The Maryland Court of Special Appeals found Monday that the trial court erred in excluding the estate of a five-year-old drowning victim from presenting a survival action for conscious pain and suffering of the child while drowning. You can find the opinion here. I first blogged about this case two years ago after an Anne Arundel County jury awarded $4 million in a wrongful death action brought by his parents. The trial court dismissed the survival claim for lack of evidence that the boy suffered before he died.
The lawyers in the case on both sides did exactly what lawyers should do: make the best arguments for their clients. I would do the same. But it is haunting trying to explain this to your client in a wrongful death/survival action case. “No one knows for sure whether your child (or parent or sibling) suffered awfully before he/she died. But the likelihood is high because (fill in your own awful means of death). So we will argue that he/she endured unbelievable suffering that neither of us can ever imagine.” You don’t say it quite like that. But it is awful, and it makes you want to get another job.
After I frame the issue, the client almost invariably wants to win the argument. This is understandable. But the victim’s family finds themselves in the position of rooting that someone who has never met the person they love finds there was horrible suffering before the person’s death. But they hope and pray that it is not true. It is a grotesque paradox.
Defense lawyers have it worse on some level. I don’t know who the lawyer was in this case but what are the chances that the lawyer went home to their spouse at the end of the day proud of their victory in the trial court? “Honey, I won this argument today where I argued this little boy drowned and didn’t suffer because there is no proof the child suffered because he died – I’m so proud of my victory.” Do you think the lawyer does not know that child suffered? Don’t you have to sadly admit this as you explain the story of your “victory”? Again, I’d make the argument if I was the defense lawyer. Then I would go home and shower.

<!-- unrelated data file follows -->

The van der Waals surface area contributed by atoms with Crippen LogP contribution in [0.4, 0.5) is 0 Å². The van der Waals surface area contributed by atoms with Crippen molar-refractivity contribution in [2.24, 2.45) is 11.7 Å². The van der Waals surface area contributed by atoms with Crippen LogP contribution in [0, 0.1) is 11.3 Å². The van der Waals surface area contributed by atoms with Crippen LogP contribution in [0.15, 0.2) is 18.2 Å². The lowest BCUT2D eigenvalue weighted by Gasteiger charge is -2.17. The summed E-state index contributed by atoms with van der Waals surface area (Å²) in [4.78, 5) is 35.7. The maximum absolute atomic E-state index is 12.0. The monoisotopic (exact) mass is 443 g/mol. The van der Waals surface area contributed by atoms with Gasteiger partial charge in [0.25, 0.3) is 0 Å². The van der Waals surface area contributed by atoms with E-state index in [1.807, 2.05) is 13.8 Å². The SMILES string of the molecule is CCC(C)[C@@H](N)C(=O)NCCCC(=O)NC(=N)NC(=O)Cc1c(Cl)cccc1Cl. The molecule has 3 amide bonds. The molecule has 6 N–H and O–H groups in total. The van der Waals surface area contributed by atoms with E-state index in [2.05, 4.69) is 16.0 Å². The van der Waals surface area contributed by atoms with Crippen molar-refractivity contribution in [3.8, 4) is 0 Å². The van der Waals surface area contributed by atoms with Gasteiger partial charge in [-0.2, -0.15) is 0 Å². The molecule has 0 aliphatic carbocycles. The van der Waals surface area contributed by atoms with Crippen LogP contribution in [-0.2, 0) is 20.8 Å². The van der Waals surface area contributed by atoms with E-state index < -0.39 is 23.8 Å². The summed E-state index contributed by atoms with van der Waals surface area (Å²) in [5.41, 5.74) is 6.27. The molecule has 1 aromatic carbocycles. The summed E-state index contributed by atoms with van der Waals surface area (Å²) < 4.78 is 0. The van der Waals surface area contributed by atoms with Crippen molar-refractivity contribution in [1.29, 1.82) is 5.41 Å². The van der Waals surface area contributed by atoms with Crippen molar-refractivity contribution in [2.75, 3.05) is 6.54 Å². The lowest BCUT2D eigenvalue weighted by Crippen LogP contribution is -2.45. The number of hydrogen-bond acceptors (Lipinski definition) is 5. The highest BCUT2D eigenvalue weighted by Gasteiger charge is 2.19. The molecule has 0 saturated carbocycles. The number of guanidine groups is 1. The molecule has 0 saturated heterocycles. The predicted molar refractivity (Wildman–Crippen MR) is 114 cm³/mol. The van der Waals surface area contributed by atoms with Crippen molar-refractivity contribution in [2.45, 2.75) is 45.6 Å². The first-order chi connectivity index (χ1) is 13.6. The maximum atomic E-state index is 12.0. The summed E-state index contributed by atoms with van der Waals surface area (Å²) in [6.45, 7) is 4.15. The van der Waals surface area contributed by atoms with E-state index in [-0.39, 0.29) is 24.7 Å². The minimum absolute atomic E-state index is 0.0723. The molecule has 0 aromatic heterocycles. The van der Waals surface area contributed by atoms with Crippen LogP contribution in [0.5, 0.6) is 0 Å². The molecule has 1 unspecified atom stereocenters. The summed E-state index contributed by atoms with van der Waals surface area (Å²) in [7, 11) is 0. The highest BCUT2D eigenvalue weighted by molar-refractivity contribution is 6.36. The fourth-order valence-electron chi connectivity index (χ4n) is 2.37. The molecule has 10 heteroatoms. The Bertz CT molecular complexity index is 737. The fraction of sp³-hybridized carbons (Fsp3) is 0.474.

Anyway, I’ve sort of lost sight of the case we are talking about. The court found what seems to me to be manifest: you do not need direct evidence of pain and suffering and especially in a case like this where an expert makes a reasonable conclusion based on the evidence. It is a little more complicated than that which is why you should read the opinion if you are a lawyer handling death cases in Maryland.
I’m glad the plaintiff won this argument. But it is possible that the child, in this case, did not suffer. So, again paradoxically, I pray for “injustice” in this case and that this boy really did not suffer. Only God really knows.
The plaintiffs’ lawyers also make the perfunctory argument that the cap on non-economic damages in Maryland should not apply. The court gave about 30 seconds to this argument.
I had a death case last year in Baltimore County where we successfully argued that there is pain and suffering sufficient to maintain a survival action when you apply your breaks just before your death because there is pre-impact fright.